The base plate 4 comprises two detachable longitudinally extending parallel sidewalls or cheeks 22 which constitute bearings for the respective end portions of the pivot member 21, i.e., for the means which defines a fulcrum for the lever 16.

The second or rear arm of the lever 16 comprises two portions or sections 18 and 19. The section 19 abuts against the upper side 1a of the ski 1 or against the upper side of the base plate 4 when the retainer 8 is held in the operative position of FIGS. 1 and 2, and such section 19 extends rearwardly and upwardly and is remote from the upper side of the ski when the retainer 8 is caused to move to the inoperative position of FIG. 3. Thus, the section 19 of the second arm of the lever 16 limits the extent to which the lever can be pivoted in a clockwise direction, as viewed in FIG. 3, and the extent to which the axis of the pivot pin 20 can move above the dead-center position, i.e., above the line 23. As mentioned above, such positioning of the axis of the pivot pin 20 ensures that the retainer 8 is reliably held in the operative position until and unless the lever 16 is subjected to the action of a force which suffices to pivot it in a counterclockwise direction, as viewed in FIG. 1, so as to move the axis of the pin 20 first into the plane of the line 23 (i.e., into a plane which is normal to the plane of FIG. 1) and thereupon to the position of FIG. 3 in which the axis of the pin 20 is located well below the line 23 (not shown in FIG. 3). It will be noted that the pivot pin 20 is rather close to the upper side 1a of the ski 1 in the inoperative position of the retainer 8 and is more distant from the upper side of the ski when the retainer is caused to assume the operative position.

When the retainer 8 is held in the inoperative position of FIG. 3 and the section 19 of the rear arm of the lever 16 extends rearwardly and upwardly, the other section 18 of the rear arm of the lever 16 is located in the path of downward movement of the suitably looped rear end portion 24 of the substantially yoke-like actuating element 5. Thus, when the element 5 is pivoted from the raised position which is indicated in FIG. 1 by phantom lines to the position which is shown in FIG. 1 by solid lines and in which the element 5 abuts against the upper side 1a of the ski 1 adjacent to the outer sides of the sidewalls 22, the rear end portion 24 pivots the lever 16 clockwise from the position of FIG. 3 to the position of FIG. 1 to thereby automatically return the retainer 8 to the operative position. The just mentioned pivoting of the lever 16 entails an upward movement of the pivot pin 20 further away from the ski 1 toward and beyond the dead-center position so that the retainer 8 is again reliably held in the operative position of FIG. 1.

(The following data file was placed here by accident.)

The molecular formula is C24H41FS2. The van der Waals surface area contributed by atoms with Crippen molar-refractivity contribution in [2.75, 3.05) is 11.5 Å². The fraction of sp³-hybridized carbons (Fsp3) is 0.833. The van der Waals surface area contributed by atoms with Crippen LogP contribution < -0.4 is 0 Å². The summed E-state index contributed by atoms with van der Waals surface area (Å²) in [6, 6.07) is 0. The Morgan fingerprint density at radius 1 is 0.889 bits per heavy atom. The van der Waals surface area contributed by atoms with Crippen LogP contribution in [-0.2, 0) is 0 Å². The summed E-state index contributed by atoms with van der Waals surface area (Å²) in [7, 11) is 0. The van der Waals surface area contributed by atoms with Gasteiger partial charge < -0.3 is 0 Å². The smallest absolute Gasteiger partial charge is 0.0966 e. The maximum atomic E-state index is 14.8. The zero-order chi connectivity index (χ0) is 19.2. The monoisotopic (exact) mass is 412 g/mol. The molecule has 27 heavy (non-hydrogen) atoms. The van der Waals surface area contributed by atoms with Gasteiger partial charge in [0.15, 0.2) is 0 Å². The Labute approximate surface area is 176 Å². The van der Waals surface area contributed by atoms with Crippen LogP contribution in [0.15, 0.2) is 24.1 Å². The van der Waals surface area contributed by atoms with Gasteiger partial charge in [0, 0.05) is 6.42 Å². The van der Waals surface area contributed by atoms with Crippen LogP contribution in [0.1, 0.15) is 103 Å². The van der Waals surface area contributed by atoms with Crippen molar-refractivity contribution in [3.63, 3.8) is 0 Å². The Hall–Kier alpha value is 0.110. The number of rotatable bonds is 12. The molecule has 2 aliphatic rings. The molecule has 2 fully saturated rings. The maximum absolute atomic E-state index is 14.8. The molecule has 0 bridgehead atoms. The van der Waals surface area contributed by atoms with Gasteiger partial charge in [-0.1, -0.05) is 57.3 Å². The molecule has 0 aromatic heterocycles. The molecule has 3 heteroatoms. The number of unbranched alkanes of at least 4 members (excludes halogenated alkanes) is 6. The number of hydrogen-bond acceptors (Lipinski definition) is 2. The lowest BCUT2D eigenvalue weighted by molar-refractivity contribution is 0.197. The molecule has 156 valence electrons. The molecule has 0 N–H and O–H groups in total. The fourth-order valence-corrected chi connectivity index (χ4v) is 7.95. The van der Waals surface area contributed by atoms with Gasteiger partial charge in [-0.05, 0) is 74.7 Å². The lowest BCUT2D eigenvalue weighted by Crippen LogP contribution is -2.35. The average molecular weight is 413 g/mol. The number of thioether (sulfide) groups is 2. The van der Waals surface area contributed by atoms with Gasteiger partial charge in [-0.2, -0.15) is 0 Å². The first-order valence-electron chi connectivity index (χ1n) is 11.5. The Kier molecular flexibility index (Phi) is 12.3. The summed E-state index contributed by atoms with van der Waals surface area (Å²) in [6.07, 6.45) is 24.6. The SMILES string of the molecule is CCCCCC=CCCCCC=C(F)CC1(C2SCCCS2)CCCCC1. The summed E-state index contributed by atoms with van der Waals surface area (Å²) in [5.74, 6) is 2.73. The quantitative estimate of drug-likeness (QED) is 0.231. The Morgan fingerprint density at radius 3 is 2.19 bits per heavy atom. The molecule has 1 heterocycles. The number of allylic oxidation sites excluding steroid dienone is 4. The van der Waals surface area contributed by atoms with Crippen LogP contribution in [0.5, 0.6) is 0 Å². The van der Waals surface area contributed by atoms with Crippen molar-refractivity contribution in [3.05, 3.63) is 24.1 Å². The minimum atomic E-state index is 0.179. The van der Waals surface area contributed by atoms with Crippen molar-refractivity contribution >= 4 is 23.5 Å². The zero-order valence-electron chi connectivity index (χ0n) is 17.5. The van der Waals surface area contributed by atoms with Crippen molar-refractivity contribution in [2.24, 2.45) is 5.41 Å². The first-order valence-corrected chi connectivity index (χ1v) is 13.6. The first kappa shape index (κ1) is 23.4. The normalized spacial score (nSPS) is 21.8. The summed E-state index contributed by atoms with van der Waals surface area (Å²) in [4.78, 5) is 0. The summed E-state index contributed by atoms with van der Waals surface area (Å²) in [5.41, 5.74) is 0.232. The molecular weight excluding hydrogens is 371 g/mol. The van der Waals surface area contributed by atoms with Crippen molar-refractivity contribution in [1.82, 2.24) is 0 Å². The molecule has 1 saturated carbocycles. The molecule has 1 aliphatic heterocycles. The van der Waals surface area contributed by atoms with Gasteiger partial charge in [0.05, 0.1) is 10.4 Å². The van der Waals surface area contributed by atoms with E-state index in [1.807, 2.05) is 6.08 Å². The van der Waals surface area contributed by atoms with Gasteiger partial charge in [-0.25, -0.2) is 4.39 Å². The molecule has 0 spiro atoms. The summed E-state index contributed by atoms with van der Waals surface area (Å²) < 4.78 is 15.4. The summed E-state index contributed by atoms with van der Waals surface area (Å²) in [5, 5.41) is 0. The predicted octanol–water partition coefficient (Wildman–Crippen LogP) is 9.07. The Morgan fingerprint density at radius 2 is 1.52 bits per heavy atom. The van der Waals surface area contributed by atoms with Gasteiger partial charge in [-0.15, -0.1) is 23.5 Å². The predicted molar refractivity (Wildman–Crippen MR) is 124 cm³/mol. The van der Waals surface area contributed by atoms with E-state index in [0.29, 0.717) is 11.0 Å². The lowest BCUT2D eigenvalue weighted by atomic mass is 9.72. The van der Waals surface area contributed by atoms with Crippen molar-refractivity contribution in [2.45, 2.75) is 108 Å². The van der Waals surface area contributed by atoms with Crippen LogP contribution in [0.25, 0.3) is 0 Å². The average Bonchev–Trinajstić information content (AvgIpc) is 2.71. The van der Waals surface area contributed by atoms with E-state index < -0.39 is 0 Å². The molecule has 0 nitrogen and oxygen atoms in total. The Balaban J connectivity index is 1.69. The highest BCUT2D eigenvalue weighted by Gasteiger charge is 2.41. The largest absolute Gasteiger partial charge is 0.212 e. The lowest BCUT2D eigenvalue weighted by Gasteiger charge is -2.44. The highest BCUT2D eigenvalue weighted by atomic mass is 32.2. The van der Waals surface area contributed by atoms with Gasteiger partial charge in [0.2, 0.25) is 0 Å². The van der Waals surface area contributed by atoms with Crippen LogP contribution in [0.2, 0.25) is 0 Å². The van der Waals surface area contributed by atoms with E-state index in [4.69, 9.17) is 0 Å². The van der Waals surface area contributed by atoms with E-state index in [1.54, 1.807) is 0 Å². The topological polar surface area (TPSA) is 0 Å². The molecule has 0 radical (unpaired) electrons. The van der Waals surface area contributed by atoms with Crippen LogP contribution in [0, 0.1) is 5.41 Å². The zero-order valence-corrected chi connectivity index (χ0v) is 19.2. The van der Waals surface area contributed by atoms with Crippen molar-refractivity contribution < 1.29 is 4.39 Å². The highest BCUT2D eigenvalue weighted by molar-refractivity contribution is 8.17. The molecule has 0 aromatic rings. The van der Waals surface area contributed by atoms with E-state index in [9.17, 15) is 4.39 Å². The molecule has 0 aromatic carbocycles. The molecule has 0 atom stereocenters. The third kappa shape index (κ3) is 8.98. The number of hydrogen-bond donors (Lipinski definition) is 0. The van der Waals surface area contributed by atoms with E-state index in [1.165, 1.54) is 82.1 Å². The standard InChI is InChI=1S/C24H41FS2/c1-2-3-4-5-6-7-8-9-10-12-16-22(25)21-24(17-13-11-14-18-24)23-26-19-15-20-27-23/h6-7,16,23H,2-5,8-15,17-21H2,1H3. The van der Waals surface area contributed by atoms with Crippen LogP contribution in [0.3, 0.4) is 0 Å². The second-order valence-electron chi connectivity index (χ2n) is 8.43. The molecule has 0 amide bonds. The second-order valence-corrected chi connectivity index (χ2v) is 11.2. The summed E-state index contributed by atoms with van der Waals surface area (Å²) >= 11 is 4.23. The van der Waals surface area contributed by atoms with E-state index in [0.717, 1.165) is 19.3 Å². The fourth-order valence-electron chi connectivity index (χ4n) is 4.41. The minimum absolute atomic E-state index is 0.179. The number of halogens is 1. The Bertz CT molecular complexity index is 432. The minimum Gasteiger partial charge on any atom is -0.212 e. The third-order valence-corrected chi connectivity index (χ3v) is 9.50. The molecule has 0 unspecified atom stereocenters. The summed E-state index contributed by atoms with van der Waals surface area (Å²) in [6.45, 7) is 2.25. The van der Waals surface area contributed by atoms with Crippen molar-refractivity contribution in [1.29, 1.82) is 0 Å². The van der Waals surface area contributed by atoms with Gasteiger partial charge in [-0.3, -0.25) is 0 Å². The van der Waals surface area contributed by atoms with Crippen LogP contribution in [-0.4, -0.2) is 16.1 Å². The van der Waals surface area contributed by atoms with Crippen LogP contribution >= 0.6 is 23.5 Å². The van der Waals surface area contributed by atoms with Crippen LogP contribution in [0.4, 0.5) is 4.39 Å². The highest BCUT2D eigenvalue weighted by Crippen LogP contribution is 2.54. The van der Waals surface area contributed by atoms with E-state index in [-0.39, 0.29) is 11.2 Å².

The actuating element 5 can further serve as a means for maintaining the rear portion 2a of the boot support 2 in an inclined position as shown in the upper left-hand portion of FIG. 1 and in FIG. 5. The configuration of the looped rear end portion 24 of the element 5 is such that this looped portion can receive the transversely extending rear portion 2a of the support 2 when the latter is pivoted above and away from the upper side 1a of the ski 1.

The actuating element 5 constitutes but one of several means for pivoting the lever 16 about the axis of the pivot member 21. Pivoting of the lever 16 in a clockwise direction, as viewed in FIG. 3 (in order to move the retainer 8 from the inoperative position of FIG. 3 to the operative position of FIG. 1) can also be effected by the tip of a ski pole (not shown) which can be inserted into a recess or notch 25 provided in the upper side of the second arm of the lever 16 for the purpose of facilitating clockwise pivoting of this lever so that its section 19 comes into abutment with the ski 1 or with the base plate 4. The direction in which the lever 16 can be pivoted by the tip of a ski pole which is inserted into the recess 25 is indicated by the arrow 26 shown in FIG. 3.

The means for facilitating pivoting of the lever 16 in the opposite direction comprises a recess or notch 27 which is provided in the upper side of the link 15 and can receive the tip of a ski pole to effect a depression of the pivot pin 20 from the position of FIG. 1 to the position of FIG. 3, i.e., from a position at a greater distance to a position at a lesser distance from the ski 1.